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Five areas where the fleet could be in trouble:
■China: A rising adversary
■Budget cuts: Beltway battles do damage
■Fleet size: Running the numbers
■Industry: Can the yards do the job?
■Risk aversion: Are leaders encouraged to play it too safe?
Have your say: We’ve asked the experts, now have your say — is the fleet getting weaker? Send your thoughts to
and they could appear in an upcoming issue.
Why it’s hurting the Navy: The Navy is dependent on five major shipyards to construct its fleet. Submarines are built by Newport News Shipbuilding and General Dynamics Electric Boat. Destroyers and amphibious ships are built by Ingalls Shipbuilding, while Bath Iron Works builds solely destroyers. Carriers are built by NNS. National Steel and Shipbuilding Company, better known as NASSCO, and a division of General Dynamics, builds support ships. (Two smaller yards built littoral combat ships. Defense experts believe this industry is especially vulnerable to budget cuts. The larger worry is that the U.S. could degrade its shipbuilding capacity, which would be essential in a confrontation with a rising power. China, a global leader in merchant ship construction, is still developing sophisticated naval yards.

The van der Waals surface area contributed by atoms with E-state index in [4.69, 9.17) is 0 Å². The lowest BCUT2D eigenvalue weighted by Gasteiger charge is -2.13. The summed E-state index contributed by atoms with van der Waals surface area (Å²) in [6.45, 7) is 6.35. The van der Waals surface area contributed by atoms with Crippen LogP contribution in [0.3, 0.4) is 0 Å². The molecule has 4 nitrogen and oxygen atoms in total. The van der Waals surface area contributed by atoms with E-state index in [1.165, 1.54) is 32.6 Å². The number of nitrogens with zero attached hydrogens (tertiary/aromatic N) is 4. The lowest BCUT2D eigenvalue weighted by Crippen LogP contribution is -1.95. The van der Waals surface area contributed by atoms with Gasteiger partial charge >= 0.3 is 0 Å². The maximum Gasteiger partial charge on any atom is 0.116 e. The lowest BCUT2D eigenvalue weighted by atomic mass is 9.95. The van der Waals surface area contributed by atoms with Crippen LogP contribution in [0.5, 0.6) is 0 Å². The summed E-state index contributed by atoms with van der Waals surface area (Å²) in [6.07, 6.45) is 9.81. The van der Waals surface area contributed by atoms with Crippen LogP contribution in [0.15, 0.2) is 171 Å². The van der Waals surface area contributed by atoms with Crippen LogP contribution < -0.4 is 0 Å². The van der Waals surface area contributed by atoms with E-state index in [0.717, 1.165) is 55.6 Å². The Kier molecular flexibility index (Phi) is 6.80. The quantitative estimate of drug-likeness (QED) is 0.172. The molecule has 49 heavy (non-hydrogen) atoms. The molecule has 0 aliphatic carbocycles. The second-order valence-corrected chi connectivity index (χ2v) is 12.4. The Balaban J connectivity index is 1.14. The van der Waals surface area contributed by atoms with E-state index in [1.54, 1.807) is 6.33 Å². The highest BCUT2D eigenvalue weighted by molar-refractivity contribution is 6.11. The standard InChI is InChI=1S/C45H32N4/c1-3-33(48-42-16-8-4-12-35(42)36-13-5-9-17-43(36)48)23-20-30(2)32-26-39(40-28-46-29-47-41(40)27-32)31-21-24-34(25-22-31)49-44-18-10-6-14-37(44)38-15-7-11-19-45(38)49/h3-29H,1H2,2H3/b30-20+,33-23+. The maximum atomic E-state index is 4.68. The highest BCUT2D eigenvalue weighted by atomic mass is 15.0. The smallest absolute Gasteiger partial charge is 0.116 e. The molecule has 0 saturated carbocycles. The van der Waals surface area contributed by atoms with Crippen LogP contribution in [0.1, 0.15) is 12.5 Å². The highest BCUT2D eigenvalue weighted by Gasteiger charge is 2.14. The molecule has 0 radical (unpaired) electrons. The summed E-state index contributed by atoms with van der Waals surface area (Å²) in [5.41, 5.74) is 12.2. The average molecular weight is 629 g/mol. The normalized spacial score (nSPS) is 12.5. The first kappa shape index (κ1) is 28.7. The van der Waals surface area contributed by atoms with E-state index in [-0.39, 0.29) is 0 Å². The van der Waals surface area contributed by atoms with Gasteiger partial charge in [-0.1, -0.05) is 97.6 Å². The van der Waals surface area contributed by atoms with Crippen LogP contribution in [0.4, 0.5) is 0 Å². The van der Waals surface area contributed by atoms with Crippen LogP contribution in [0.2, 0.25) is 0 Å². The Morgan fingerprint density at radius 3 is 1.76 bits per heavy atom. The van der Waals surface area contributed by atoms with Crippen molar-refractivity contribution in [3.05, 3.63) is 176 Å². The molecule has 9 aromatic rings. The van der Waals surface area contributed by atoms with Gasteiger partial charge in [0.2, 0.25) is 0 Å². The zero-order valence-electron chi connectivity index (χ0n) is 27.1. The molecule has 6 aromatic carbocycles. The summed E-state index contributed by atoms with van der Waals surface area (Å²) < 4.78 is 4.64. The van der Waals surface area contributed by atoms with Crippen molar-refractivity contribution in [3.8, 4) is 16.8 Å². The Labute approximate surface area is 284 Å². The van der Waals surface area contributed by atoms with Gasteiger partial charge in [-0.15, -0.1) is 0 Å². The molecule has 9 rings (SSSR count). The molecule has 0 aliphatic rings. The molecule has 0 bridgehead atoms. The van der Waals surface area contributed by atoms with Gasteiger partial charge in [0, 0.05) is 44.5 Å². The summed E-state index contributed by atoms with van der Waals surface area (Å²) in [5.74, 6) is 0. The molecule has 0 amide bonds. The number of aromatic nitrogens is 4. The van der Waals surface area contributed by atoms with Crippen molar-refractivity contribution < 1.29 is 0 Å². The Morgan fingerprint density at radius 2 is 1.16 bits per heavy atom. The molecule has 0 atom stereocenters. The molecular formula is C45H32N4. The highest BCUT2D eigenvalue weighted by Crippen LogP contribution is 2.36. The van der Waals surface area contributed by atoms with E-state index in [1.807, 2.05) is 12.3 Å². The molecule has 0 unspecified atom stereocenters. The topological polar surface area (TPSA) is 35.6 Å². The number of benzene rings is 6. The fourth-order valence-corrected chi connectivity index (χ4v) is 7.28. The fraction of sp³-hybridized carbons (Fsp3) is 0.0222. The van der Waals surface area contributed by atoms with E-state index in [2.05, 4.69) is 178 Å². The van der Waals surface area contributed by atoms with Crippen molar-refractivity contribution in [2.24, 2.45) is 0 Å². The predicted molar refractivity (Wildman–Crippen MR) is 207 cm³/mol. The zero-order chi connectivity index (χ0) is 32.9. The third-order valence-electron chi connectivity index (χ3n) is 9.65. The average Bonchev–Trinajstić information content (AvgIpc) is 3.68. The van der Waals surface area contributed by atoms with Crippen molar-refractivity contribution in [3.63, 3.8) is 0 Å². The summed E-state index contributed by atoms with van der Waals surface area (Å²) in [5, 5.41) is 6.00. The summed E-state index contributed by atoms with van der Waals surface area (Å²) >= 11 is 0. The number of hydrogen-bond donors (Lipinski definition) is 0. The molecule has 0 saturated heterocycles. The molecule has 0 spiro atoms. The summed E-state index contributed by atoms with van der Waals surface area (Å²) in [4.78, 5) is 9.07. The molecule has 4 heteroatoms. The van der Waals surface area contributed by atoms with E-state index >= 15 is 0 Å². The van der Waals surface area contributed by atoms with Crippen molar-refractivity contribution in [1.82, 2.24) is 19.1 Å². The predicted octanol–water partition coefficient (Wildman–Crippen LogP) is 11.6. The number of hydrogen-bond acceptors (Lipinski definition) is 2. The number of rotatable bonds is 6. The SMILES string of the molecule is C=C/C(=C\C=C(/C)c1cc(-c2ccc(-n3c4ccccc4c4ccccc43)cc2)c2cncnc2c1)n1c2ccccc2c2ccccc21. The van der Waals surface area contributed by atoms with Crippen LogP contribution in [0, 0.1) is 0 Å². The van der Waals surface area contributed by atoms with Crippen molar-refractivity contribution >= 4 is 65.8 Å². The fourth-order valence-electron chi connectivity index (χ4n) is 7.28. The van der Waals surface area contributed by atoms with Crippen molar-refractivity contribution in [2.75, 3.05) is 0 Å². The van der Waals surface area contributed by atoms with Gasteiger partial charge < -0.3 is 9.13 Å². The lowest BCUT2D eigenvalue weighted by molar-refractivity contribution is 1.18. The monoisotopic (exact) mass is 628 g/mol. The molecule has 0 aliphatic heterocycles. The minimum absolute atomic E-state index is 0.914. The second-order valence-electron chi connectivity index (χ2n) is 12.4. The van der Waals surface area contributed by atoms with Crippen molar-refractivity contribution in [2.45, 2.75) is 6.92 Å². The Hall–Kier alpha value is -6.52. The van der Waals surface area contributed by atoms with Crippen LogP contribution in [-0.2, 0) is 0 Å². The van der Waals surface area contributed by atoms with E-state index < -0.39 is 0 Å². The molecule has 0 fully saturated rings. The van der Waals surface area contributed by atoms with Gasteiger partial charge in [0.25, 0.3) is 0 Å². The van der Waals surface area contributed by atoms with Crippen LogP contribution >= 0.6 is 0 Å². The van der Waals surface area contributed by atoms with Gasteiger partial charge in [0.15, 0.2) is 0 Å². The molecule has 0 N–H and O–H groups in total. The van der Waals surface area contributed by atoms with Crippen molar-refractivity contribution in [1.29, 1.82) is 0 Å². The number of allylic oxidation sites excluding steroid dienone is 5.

Key quote: “This is the first time since 1890 we’ve been faced with a competitor with potentially greater shipbuilding capacity than us,” said former Navy Undersecretary Bob Work.
Counterpoint: There isn’t much of one. Few, if any, defense experts believe the industry can get much smaller without more consolidation, which could dampen their ability to produce in volume. Another dilemma is the effect on sole-source manufacturers who, for instance, produce many of the parts for shipboard nuclear power plants.
Key quote: These single-source manufacturers are “a single point of failure” that is susceptible to budget cuts, warned retired Vice Adm. Peter Daly: “If you put more stress on the system, you could have the potential where people could get out of the market.”